Honest to gods, don’t know how I can be so stupid sometimes. Wrote an entire essay last year based on one quote from Luc Godard’s Alphaville, about poetry turning darkness into light.
It’s taken me till now to realise it’s a biblical reference, and it was only when I’d watched Frankenstein (1931, Dir James Whale) that I realised.
“You, Lord, keep my lamp burning;
my God turns my darkness into light.”
Now, I’m not quite sure yet what difference this would have made to my essay, but considering I wrote about censorship, and the film contains a ‘Bible’ that is in fact an increasingly censored dictionary of allowed words that is changed daily; it would have made some difference. Not only that but poetry takes the place of God here in this quote, conferring upon it the power to transform and to save. This in turn allows Lemmy Caution’s, the protagonist’s, words to finally overcome the logical and destructive machine that seems to control Alphaville; an almost deus ex machina outcome for Caution and Natacha.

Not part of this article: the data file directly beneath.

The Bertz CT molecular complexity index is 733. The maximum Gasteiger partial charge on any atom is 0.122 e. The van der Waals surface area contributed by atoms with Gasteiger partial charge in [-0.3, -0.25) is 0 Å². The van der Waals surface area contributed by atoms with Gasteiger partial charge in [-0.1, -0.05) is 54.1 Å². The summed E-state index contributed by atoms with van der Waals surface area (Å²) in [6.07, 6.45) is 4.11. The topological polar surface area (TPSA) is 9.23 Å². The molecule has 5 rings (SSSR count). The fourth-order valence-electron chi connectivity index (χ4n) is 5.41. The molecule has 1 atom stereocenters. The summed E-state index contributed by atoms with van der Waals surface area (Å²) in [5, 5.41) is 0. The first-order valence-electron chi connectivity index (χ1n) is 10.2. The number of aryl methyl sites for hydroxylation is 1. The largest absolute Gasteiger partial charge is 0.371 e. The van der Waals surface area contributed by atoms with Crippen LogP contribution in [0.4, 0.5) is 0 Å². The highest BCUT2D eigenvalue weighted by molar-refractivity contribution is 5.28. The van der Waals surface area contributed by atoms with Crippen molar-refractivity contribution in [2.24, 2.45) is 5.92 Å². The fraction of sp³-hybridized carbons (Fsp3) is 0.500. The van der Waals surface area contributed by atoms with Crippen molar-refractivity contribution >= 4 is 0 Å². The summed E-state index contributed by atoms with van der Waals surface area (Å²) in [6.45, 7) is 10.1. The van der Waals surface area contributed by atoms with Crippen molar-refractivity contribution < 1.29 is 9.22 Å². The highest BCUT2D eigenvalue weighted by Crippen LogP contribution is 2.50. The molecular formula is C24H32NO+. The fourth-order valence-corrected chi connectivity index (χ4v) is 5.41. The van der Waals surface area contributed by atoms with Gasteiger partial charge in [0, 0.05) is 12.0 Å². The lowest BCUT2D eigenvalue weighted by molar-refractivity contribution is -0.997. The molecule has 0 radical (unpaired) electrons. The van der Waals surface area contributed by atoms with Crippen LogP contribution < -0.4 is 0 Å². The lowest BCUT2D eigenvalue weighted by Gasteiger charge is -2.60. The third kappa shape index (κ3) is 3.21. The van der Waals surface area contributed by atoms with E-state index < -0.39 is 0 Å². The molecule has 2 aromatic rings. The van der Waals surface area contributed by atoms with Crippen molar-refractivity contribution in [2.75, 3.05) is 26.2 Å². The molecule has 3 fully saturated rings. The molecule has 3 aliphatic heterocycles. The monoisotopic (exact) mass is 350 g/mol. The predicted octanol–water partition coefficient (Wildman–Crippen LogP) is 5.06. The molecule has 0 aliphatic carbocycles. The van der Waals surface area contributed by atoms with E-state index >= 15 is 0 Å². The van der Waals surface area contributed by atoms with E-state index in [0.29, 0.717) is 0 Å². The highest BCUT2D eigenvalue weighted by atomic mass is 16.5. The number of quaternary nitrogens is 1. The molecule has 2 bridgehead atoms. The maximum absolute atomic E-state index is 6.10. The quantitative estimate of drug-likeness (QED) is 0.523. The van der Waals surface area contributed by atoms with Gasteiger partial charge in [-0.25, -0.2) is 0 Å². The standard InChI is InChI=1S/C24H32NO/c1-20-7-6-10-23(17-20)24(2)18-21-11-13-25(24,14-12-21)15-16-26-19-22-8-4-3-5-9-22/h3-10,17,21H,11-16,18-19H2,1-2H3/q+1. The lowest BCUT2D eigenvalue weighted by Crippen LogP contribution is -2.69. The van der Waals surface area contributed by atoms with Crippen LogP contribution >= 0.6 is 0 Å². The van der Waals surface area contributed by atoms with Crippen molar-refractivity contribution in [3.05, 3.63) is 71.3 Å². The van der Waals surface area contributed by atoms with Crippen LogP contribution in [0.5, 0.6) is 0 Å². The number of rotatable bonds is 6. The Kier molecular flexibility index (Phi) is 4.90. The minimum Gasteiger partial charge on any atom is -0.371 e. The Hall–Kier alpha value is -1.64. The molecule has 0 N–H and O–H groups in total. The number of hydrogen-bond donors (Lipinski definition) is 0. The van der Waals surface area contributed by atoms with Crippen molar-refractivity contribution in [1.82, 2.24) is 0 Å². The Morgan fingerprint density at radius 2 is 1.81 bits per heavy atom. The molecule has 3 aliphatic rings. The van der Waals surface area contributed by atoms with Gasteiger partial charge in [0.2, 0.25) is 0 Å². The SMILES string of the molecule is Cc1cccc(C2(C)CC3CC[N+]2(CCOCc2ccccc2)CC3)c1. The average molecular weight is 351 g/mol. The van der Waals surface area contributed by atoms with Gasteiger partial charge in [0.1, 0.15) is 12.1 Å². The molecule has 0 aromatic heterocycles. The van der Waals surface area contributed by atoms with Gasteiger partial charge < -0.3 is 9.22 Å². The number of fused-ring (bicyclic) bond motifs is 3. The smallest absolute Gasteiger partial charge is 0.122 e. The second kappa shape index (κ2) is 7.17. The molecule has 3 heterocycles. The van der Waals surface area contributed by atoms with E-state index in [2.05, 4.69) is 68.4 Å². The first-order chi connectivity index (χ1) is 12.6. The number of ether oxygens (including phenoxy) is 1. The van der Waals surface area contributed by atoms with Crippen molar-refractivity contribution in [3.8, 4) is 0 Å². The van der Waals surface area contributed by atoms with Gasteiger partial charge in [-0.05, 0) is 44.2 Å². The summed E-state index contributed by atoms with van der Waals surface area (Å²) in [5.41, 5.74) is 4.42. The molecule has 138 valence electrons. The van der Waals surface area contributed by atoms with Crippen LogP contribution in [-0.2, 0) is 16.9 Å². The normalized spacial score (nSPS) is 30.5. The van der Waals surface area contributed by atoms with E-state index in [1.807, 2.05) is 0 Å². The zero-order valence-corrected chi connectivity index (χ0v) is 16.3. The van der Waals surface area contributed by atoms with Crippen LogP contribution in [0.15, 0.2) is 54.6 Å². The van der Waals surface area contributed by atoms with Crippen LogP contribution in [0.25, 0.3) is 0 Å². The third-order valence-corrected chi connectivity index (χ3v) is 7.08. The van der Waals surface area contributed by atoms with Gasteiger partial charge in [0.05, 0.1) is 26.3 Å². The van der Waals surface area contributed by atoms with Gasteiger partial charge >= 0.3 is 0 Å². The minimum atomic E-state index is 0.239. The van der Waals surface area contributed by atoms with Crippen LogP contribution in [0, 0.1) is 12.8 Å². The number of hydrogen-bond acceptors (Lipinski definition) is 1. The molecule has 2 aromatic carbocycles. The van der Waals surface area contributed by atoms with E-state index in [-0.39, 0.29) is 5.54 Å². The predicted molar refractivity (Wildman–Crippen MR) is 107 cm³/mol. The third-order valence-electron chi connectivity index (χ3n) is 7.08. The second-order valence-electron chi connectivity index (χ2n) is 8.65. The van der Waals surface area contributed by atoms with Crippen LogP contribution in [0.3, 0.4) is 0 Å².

In Frankenstein, the biblical reference is used to instead make Frankenstein himself take the place of God in his quest for knowledge and the power to create life. His power of transformation, however, brings no light, no happiness and cannot save.